Judge Won't Allow MGM to Speed Up Lawsuit Over Universal's 'Section 6'
The copyright lawsuit alleges the MI6 project is a James Bond knockoff.
Spy thrillers are typically fast-paced. Lawsuits over spy thrillers, on the other hand, are another story.
In the first act in the litigation over the Aaron Berg-scripted Section 6, a California federal judge has denied MGM’s motion for expedited discovery.
MGM sued Universal Studios last week alleging that its James Bond franchise is in danger of being knocked off. The plaintiff was assured by its legal adversary that the movie about the early days of U.K. intelligence agency MI6 won’t infringe the 007 copyrights, but MGM is dubious about a project it says features "a daring, tuxedo-clad British secret agent, employed by 'His Majesty’s Secret Service,' with a 'licence to kill,' and a 00 (double-O) secret agent number on a mission to save England from the diabolical plot of a megalomanical villain."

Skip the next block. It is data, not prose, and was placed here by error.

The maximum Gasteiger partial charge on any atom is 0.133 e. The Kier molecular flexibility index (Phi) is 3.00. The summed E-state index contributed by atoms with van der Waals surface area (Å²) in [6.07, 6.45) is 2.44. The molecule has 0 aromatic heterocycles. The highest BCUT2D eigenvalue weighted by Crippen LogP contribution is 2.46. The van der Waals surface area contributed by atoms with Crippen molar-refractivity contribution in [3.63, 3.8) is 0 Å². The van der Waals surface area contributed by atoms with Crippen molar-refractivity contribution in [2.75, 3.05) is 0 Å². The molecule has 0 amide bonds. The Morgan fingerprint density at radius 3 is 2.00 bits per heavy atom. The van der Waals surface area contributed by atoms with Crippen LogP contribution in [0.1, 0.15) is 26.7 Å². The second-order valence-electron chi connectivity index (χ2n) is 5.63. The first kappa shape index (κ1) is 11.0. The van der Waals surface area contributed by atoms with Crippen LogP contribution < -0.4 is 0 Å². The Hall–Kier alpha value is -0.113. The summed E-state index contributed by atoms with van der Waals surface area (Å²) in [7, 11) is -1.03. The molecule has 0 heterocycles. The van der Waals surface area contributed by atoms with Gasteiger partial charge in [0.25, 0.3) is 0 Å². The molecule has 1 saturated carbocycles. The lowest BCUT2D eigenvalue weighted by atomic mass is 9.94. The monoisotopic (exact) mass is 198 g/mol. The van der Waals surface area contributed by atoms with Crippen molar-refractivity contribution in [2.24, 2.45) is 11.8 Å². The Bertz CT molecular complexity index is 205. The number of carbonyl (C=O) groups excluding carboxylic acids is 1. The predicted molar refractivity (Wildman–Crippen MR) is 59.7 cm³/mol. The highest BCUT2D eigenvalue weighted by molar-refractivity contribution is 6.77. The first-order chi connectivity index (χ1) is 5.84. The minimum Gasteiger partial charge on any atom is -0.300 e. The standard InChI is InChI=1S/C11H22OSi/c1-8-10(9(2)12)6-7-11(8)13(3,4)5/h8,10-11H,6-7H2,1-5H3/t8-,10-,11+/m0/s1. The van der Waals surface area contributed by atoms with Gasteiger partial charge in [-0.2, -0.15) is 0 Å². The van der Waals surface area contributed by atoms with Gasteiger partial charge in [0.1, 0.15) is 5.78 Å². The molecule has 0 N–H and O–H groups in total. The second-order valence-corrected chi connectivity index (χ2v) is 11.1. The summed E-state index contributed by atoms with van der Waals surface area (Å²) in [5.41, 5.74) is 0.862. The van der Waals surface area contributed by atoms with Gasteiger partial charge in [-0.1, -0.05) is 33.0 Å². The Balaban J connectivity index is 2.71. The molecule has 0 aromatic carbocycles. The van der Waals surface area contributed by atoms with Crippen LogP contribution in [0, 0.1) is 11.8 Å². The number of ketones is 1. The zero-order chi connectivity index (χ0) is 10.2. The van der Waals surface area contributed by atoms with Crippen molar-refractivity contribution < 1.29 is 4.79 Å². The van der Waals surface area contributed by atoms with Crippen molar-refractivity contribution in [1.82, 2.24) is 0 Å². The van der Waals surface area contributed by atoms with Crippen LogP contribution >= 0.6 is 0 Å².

Universal says it hasn’t given the film a green light yet, and the script is going through revisions.
MGM responded by arguing that Universal was admitting to preparing “another unauthorized screenplay” and pointed to public statements touting the hiring of a director, lead actor and four producers.
In order to ensure that Section 6 didn’t "ride the coattails" of the next James Bond film — slated to be released in Oct. 5 — MGM wanted pretty much all communications between Universal and Berg related to the screenplay. Plus any documents mentioning key words like "M," "Q," "Moneypenny," "Bond Girls" and so forth. MGM also wanted Berg to appear for a deposition within 14 days.
U.S. District Judge Dean Pregerson doesn't see the rush. He's denied the motion.
"Judge Pregerson has ordered Universal to meet with us 'forthwith' to try to resolve Danjaq and MGM’s discovery needs," says attorney Robert Schwartz, representing the plaintiffs. "If we can’t, we are to invoke the procedures for a motion to compel."